You could get by with just a stereo amp for the 901's. A Carver M-200 is a good efficient amplifier that would have you cooking just fine (2x100W). Run it with the Active EQ between the receiver Front L&R Pre-Outputs ** and the 901's amp channels.
** Front Pre Out; (or VCR or Tape Out if you don't have Pre Outs) >>> Bose EQ Amplifer IN, then Bose EQ Amplier OUT >>> new amplifier IN.
Attach the 901's to the new amp, set its volume to Max and run through your receiver's speaker level setup.
*** If you use a Tape or VCR Out you will NOT be able to SELECT the source you use for the 901 Pre-Outs for listening, or else the 901's will not get any sound sent their way. DO NOT USE the monitor switch for that source.
I have the same problem with my 49txi, and I called pioneer and a repair shop as well. Both told me that the 49txi has a known problem with over heating and that its boards unsolder themselves. I would have thought Pioneer would stand behind something this expensive, but that was the old Pioneer in the 80s, and the new Pioneer says we are on our own.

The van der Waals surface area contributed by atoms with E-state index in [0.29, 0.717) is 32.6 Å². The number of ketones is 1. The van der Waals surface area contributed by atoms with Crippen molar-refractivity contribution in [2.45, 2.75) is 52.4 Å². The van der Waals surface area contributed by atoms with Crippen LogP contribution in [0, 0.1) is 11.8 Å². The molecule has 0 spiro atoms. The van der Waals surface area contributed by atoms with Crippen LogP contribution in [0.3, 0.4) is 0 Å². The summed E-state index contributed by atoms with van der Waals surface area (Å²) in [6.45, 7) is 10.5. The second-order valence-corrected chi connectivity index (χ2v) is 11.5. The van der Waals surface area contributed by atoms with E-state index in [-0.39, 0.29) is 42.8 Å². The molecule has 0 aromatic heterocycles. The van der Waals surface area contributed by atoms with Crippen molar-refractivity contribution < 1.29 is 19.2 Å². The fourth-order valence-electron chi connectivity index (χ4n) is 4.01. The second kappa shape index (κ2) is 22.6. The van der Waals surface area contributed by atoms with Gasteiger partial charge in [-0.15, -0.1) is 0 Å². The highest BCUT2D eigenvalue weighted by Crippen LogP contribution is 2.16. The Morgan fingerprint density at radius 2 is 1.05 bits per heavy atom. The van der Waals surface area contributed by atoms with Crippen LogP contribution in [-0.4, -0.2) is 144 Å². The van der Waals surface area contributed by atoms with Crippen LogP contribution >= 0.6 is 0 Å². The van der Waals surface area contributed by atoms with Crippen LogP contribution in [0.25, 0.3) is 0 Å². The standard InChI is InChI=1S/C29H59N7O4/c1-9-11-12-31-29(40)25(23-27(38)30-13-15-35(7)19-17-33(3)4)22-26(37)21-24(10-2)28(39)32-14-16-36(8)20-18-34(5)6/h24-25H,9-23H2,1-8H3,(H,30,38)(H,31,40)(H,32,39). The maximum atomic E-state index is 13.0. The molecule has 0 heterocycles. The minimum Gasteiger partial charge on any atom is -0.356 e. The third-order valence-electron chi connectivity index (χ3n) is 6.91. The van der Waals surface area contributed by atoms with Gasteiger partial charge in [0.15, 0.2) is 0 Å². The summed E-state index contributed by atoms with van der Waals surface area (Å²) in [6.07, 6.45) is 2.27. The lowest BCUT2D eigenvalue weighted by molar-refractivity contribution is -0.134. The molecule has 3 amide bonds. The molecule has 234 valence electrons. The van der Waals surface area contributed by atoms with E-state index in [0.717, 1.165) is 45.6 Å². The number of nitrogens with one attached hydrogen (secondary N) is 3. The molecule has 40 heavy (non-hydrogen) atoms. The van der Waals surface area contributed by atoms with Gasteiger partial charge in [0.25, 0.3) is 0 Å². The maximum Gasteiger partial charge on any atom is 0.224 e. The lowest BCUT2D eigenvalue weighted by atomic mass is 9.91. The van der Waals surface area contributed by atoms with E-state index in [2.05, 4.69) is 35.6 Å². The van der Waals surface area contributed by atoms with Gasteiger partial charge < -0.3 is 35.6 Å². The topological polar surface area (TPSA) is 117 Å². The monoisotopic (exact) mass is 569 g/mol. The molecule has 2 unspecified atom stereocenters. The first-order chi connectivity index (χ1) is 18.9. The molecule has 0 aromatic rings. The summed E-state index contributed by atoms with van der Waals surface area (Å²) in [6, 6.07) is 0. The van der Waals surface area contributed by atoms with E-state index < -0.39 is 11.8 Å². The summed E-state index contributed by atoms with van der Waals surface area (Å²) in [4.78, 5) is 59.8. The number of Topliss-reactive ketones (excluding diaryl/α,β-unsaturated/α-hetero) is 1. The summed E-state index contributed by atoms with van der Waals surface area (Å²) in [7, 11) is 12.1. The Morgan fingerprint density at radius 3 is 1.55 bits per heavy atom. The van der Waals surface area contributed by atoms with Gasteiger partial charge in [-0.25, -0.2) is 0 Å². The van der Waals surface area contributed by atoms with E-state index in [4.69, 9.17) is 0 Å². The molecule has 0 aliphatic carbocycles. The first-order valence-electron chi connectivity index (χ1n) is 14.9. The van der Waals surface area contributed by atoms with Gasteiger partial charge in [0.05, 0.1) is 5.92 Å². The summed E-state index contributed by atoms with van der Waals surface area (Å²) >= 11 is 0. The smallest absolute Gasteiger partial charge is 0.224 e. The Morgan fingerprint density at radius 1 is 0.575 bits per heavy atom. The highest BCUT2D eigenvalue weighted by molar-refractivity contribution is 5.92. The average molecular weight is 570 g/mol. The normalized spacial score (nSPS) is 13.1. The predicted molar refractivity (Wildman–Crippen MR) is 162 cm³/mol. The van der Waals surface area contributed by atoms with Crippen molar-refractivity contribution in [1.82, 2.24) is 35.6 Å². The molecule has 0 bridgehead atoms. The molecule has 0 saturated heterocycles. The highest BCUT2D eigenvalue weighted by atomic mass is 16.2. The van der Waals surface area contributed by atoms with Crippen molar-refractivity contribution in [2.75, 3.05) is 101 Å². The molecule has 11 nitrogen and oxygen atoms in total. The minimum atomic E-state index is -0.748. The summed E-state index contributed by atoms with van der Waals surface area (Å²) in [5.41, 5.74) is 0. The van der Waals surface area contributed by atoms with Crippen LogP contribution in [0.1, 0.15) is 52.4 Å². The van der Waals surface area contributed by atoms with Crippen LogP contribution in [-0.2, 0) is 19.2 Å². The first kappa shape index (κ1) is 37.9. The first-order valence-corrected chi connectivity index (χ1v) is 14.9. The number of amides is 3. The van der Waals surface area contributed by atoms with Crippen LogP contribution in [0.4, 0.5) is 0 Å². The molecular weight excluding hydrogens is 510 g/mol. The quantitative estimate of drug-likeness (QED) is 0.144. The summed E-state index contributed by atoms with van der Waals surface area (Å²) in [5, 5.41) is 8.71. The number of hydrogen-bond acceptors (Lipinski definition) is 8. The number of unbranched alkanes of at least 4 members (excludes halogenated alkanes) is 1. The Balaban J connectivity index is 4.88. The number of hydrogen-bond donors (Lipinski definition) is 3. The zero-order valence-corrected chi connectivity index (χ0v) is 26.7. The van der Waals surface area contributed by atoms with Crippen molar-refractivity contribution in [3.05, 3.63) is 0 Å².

Receivers generally cannot or will not convert from one input type to a different output. That's not to say there may not be some high end models around that do that.
I have this receiver and have it setup as follows. Monitor out Component, S-Video, and the Composite video channel (since I have surround sound I have no interest in getting audio to the TV since I keep its speakers off anyways) to their different inputs on the TV. Warning on some TV's if you plug in S-Video you cannot then use composite on that same input channel as it will override and disable the composite. Then you only need to choose the appropriate input on the TV when you switch sources. In my case Tivo is S-Video, DVD is component, and most of my older video games and VCR are composite.
Having a TV that allows you to change the labels for the input channels is helpful with teaching others that may be less adept, or a snazzy remote that you can program to do everything at once.